Chicago Architecture Blog for Curious People

Da Bears Pt 1: History of the Chicago Bears Football Team

December 10, 2013


Here we are chin deep in the Chicago Bears football season. While “da Bears” may illicit thoughts of beer, polish sausage, and guys with mustaches, at Chicago Detours we think of history and architecture. So I looked into the history of the Chicago Bears and took a break from my regular tour guiding to go on a tour of Soldier Field.

The history of the Chicago Bears begins in 1919 in Decatur, Illinois as the Decatur Staleys. The football team moved to Chicago two years later. In 1922, they started playing their games at Wrigley Field, Home of the Chicago Cubs. It is from the Cubs’ name that we get the bear mascot, as footballers are bigger and stronger than baseballers and so should be the papa bear to its cub. The Chicago Bears moved to Soldier Field in 1971, which surprised me with how late it was.

Soldier Field opened in 1924 as Municipal Grant Park Stadium and was renamed the following year in dedication of the men–and now women–who have served in the armed forces. In 1984, Soldier Field was given National Landmark status, which it no longer has. The designation was taken away after the controversial renovations of the early 2000s.

Skyline Suite

Never having been to a game, I decided to take a tour of Soldier Field to explore its history and architecture. The group got to walk out the tunnel to the field, which is real grass, tour the visitor’s locker room, and visit the swanky Skyline Suite (the view from which is pictured above), before heading out to the colonnade. I also found out that surprisingly the Chicago Bears constitute a mere 20% of what goes on at Soldier Field, which also hosts concerts and rallies among other events.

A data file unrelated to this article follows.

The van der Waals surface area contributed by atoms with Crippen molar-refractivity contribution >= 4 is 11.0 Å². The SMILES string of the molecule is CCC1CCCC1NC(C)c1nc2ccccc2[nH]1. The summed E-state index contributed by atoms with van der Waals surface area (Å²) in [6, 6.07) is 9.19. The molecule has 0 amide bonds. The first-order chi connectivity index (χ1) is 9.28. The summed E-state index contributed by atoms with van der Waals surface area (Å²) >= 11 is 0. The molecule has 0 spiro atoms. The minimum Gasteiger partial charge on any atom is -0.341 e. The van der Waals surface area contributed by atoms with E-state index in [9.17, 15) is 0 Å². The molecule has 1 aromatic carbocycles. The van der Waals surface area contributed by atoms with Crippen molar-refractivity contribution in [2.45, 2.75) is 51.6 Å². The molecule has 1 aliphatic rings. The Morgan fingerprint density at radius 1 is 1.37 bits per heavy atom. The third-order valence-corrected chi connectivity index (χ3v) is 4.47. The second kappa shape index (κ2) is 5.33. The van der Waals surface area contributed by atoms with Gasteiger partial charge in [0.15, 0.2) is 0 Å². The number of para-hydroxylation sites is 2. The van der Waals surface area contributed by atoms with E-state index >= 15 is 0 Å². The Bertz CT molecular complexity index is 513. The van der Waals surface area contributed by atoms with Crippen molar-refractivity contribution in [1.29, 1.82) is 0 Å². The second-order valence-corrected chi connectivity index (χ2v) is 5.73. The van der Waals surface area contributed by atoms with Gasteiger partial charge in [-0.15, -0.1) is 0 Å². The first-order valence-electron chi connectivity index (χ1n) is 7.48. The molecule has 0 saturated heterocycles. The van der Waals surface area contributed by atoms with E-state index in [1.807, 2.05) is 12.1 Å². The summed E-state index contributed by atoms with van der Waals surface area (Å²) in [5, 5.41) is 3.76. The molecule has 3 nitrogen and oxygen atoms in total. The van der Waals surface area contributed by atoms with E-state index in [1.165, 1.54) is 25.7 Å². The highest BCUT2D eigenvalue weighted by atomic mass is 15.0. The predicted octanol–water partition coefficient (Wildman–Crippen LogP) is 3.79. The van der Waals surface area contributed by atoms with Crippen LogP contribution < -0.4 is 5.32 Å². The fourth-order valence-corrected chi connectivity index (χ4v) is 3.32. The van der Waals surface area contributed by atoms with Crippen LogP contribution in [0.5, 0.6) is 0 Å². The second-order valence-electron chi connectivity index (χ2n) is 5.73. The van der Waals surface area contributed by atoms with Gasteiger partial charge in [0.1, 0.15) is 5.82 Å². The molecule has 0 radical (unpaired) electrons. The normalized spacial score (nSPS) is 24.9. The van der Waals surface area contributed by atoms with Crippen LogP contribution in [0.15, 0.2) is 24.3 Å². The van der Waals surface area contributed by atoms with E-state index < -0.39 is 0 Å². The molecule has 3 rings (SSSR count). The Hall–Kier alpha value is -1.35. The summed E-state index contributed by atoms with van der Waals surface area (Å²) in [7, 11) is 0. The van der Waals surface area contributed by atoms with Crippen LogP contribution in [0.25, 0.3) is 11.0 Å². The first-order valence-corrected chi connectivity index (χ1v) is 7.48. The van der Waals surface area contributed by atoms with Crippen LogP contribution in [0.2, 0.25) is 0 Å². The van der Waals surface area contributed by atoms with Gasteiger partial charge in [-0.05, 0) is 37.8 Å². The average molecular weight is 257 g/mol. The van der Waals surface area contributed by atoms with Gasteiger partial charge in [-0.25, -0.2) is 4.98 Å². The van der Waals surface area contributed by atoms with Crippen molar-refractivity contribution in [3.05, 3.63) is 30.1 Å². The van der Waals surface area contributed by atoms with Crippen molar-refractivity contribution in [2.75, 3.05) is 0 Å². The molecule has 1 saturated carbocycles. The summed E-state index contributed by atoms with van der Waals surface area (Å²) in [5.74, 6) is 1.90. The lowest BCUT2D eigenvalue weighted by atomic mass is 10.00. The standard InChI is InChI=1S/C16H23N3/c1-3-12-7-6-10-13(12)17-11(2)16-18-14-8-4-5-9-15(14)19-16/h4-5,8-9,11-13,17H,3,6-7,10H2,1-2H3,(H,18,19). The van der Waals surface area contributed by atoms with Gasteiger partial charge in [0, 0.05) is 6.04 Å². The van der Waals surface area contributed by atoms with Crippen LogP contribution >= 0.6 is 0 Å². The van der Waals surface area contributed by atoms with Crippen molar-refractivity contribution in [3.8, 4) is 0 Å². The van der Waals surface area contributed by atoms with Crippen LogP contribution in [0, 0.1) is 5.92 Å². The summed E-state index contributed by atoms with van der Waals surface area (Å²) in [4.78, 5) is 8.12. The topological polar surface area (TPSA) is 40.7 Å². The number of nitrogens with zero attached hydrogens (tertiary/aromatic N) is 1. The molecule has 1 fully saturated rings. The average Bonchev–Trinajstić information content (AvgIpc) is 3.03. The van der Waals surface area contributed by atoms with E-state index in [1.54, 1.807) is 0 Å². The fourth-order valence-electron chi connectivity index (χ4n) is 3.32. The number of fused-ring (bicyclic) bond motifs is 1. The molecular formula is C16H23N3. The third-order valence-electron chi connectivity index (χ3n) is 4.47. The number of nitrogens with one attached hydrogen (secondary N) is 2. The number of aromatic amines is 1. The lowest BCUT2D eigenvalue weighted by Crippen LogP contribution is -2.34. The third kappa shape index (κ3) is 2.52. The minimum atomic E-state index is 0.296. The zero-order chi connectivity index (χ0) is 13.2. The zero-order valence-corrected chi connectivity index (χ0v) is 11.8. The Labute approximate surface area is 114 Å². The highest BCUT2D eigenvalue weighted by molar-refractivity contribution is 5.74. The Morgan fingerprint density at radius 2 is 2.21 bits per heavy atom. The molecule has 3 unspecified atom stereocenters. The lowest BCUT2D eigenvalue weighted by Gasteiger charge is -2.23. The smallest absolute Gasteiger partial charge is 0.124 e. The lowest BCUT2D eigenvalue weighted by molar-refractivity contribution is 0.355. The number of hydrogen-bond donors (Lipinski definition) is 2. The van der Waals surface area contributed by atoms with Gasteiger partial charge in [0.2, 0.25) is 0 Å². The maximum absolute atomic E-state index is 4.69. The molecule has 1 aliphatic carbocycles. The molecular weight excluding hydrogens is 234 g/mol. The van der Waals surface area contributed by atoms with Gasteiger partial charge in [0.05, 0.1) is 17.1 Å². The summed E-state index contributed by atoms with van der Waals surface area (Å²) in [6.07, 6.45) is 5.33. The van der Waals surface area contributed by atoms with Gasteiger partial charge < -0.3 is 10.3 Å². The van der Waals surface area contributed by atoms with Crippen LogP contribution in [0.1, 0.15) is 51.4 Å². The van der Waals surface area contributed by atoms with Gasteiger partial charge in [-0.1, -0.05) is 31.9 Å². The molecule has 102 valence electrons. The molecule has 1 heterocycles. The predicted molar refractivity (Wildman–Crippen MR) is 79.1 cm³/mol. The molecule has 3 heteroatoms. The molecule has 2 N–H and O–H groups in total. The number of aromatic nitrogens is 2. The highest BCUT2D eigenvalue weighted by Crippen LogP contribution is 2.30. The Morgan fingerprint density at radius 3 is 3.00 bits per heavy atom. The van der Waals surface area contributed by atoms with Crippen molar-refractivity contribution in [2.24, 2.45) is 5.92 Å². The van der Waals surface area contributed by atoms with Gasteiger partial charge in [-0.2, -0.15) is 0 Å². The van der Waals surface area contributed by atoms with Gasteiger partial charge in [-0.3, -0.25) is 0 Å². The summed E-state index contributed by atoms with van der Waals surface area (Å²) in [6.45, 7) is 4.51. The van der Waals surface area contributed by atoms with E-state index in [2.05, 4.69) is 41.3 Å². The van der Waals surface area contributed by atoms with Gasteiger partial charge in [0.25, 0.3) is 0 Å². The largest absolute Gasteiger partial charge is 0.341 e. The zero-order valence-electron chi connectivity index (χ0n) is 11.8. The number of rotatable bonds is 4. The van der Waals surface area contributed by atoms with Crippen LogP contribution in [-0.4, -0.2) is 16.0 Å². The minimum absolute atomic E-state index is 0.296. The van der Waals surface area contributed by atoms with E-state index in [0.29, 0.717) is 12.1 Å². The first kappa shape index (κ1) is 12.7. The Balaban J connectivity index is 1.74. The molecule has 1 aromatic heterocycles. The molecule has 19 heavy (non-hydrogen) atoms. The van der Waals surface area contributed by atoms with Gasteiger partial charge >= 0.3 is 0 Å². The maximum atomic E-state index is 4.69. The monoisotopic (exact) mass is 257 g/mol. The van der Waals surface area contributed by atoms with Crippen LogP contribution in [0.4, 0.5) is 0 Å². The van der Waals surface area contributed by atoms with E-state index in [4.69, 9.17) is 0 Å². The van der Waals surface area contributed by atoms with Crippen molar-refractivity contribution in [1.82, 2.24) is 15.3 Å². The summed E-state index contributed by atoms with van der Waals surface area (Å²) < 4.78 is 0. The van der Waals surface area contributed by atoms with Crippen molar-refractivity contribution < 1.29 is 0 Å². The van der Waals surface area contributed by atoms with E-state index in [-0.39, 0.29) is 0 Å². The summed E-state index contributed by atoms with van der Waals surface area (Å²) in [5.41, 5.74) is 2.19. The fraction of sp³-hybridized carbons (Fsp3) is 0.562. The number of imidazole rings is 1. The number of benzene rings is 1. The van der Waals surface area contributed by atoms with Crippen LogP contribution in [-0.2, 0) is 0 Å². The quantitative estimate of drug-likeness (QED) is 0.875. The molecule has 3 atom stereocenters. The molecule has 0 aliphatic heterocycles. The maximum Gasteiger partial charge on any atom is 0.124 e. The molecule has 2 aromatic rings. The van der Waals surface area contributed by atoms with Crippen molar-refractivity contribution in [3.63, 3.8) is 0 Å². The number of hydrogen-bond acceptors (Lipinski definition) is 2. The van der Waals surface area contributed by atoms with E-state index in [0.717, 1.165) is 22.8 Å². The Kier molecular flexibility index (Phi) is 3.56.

soldier field chicago architectureIn referencing the 2003 renovations done to Soldier Field, Chicagoans often joke of the spaceship that landed in the original stadium. I have to admit that I have always agreed. On my tour of Soldier Field, however, our guide gave me a greater perspective on the changes made. He explained that the seating was lifted not only up but also closer to the field. While we were outside, he pointed out the original top row of seats: stone risers which would have held benches for seating. As pictured above, you can see the contrast between the original and the current top row, which is both higher and closer–not to mention more comfortable.

This function-motivated explanation gave me more appreciation of the spaceship, despite its awkward contrast to the Greco-Roman style of the original building with its dual colonnades. Though Soldier Field has the least seats of any stadium in the nation, they are the closest to the field, making for a more exciting experience. More recently, changes to the building in 2012 made it the first NFL stadium in the nation to acquire LEED status, an interesting trade for the designation lost a few years earlier.

If you would like to explore Soldier Field on one of their tours, the schedule is updated monthly and available here. And have a look out for Part 2, with more about the Bears in pop culture.

–Elizabeth Tieri, Chicago Detours Tour Guide

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